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4th September 2023
High levels of two enzymes, CD39 and CD73, involved in the adenosine pathway are associated with reduced patient survival in early-stage non-small cell lung cancer (NSCLC) if found in tissue near the tumours, according to the findings of a new study.
Understanding the pathways of immune suppression is crucial to the development of new therapeutic targets for immunotherapy. In the study by the Centre for Inflammation Research at the University of Edinburgh and funded by the charity Cancer Research UK, researchers investigated why cancer immunotherapy fails so often by examining molecules that can interfere with the activity of T cells.
Published in the Journal for Immunotherapy of Cancer, the study revealed that higher levels of the CD39 and CD73 enzymes may help predict patient survival and indicate whether or not treatments will work. The researchers say the findings could help to pave the way for improved immunotherapies, allowing them to work more effectively in more patients.
NSCLC is the most common form of cancer, accounting for more than 80% of cases. While it is already known that T-cell subsets play a key role in shaping anticancer responses, there is still much to be learned to enable the development of diagnostic and therapeutic approaches.
The roles of the two enzymes, CD39 and CD73 have already been established. For instance, CD39 converts extracellular adenosine triphosphate to adenosine monophosphate and which is ultimately hydrolysed into adenosine by CD73. This liberated adenosine has highly immunosuppressive effects, enhancing the activity of suppressive immune cells.
For the study, the researchers turned to a cohort of 162 treatment naive early-stage NSCLC patients. They quantified the expression and localisation of CD39, CD73 and the tissue resident memory marker CD103.
They showed that in early, untreated NSCLC, patients had up-regulated expression of CD39 in the tumour tissue of natural killer cells, fibroblasts and T cells. In contrast, CD73 expression was mainly found among fibroblasts and Epcam+cells in the tumour tissue.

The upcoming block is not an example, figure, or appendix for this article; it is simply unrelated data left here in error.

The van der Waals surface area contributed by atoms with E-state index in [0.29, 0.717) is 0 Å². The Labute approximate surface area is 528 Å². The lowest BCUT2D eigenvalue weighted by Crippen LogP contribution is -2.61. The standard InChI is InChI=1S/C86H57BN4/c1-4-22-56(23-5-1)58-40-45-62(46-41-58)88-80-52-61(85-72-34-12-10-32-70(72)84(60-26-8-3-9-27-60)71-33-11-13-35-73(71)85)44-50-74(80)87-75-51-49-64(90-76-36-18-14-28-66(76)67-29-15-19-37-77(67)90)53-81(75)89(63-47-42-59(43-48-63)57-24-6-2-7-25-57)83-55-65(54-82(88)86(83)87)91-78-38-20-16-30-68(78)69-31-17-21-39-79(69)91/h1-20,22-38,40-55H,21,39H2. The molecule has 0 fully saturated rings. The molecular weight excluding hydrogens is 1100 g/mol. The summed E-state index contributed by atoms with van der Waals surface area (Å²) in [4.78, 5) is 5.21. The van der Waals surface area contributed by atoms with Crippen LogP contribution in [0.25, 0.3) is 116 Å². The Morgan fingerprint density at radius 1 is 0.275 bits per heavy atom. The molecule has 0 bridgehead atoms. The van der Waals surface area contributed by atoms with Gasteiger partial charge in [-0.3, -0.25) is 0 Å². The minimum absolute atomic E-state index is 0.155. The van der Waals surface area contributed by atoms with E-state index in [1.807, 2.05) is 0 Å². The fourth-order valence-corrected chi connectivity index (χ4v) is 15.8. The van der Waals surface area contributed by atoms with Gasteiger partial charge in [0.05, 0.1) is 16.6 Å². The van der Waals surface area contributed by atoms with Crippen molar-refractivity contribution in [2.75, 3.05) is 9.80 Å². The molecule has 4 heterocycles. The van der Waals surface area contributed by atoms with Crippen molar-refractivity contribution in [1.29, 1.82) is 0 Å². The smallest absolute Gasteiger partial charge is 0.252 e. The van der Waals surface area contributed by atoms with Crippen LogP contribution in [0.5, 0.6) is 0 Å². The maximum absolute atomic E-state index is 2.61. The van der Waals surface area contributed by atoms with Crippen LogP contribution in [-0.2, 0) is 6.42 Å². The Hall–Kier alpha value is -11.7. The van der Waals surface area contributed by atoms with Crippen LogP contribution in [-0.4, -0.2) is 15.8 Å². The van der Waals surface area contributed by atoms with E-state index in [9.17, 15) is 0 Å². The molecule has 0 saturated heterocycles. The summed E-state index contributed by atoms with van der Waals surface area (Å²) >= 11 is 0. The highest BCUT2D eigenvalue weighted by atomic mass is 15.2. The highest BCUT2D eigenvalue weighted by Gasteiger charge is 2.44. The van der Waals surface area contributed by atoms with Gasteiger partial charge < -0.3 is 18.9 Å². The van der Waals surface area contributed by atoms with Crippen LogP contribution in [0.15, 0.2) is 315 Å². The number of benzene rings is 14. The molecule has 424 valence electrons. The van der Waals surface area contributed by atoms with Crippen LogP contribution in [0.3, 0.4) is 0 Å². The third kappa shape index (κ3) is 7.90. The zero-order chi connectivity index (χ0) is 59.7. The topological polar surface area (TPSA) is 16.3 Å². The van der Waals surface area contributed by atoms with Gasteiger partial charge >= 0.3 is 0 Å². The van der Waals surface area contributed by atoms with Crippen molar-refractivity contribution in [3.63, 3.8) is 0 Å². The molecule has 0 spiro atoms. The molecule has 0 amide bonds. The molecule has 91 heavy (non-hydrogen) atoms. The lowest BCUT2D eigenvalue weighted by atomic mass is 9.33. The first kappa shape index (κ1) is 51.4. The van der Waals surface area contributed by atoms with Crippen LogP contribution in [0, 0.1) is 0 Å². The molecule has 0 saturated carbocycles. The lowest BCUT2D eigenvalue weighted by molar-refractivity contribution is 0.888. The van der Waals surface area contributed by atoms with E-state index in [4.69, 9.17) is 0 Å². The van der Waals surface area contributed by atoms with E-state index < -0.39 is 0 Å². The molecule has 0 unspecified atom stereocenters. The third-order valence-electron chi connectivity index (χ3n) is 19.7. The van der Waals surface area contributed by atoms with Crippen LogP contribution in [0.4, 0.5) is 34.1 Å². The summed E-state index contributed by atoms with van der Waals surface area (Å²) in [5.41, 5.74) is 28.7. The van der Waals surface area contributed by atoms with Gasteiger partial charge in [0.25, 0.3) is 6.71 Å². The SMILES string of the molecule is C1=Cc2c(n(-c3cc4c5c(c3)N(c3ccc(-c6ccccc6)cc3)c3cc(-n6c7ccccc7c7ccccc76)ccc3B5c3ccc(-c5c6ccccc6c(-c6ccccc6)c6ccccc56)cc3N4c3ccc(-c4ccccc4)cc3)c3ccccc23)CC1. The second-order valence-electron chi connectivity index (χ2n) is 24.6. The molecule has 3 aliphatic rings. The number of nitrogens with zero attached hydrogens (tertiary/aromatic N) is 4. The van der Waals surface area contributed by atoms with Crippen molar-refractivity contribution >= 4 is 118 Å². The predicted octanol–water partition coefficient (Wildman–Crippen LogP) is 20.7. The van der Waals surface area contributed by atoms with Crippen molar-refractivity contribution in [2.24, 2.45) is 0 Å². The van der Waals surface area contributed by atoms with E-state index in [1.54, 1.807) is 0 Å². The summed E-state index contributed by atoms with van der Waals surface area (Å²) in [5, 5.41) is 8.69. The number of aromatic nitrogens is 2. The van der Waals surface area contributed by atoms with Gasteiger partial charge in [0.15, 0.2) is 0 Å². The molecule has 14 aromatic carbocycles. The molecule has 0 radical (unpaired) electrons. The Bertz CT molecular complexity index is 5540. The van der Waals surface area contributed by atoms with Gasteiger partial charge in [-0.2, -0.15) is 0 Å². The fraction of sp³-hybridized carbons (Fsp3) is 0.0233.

Further analysis revealed how CD39 expression was mainly localised in the tumour stroma, whereas CD73 expression was equally distributed between the tumour nest and stroma. Moreover, this high expression of both CD39 and CD73 in the tumour stroma was associated with poor recurrence-free survival at five years.
The team also observed that CD8+T cells within the tumour nest expressed CD103 and that the density of CD39+CD103+CD8+ T cells in the tumour nest, conferred a survival advantage, as witnessed by improved recurrence-free survival at five years.
Dr Ahsan Akram, Cancer Research UK clinician scientist fellow at the University of Edinburgh’s Centre for Inflammation Research, said: ‘This study helps us to understand that we need to know the types of T cells in the cancer and their location within the tumours to begin to appreciate the complexity we are dealing with.
‘We hope these results will lead to more research in this area, and in the future could help to identify patients who will do well with immunotherapies, as well as identifying earlier those that may not, so alternative treatments can be tried.‘
Further research and tests are needed alongside the integration of new technologies before any application in clinical practice is possible.